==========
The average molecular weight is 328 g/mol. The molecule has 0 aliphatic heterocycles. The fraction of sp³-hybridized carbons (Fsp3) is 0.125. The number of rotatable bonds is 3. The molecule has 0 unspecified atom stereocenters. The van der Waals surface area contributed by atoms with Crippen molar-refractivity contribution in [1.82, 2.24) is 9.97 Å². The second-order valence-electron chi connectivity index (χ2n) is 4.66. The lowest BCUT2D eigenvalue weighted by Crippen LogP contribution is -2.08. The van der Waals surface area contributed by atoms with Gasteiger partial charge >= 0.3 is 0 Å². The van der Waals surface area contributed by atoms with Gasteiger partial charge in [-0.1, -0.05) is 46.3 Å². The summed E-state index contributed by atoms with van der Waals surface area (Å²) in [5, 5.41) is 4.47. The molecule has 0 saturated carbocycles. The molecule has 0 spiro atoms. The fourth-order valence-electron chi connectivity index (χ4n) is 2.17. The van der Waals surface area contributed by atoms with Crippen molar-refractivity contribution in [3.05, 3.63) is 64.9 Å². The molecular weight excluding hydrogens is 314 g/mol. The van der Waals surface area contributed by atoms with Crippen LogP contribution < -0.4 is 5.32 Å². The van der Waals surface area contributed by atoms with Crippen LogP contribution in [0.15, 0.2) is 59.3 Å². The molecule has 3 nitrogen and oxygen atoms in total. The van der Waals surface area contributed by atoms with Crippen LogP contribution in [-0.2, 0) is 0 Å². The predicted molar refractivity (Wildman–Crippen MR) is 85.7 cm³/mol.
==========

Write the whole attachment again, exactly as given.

The average molecular weight is 328 g/mol. The molecule has 0 aliphatic heterocycles. The fraction of sp³-hybridized carbons (Fsp3) is 0.125. The number of rotatable bonds is 3. The molecule has 0 unspecified atom stereocenters. The van der Waals surface area contributed by atoms with Crippen molar-refractivity contribution in [1.82, 2.24) is 9.97 Å². The second-order valence-electron chi connectivity index (χ2n) is 4.66. The lowest BCUT2D eigenvalue weighted by Crippen LogP contribution is -2.08. The van der Waals surface area contributed by atoms with Gasteiger partial charge >= 0.3 is 0 Å². The van der Waals surface area contributed by atoms with Gasteiger partial charge in [-0.1, -0.05) is 46.3 Å². The summed E-state index contributed by atoms with van der Waals surface area (Å²) in [5, 5.41) is 4.47. The molecule has 0 saturated carbocycles. The molecule has 0 spiro atoms. The fourth-order valence-electron chi connectivity index (χ4n) is 2.17. The van der Waals surface area contributed by atoms with Crippen molar-refractivity contribution in [3.05, 3.63) is 64.9 Å². The molecular weight excluding hydrogens is 314 g/mol. The van der Waals surface area contributed by atoms with Crippen LogP contribution < -0.4 is 5.32 Å². The van der Waals surface area contributed by atoms with Crippen LogP contribution in [0.15, 0.2) is 59.3 Å². The molecule has 3 nitrogen and oxygen atoms in total. The van der Waals surface area contributed by atoms with Crippen LogP contribution in [-0.2, 0) is 0 Å². The predicted molar refractivity (Wildman–Crippen MR) is 85.7 cm³/mol.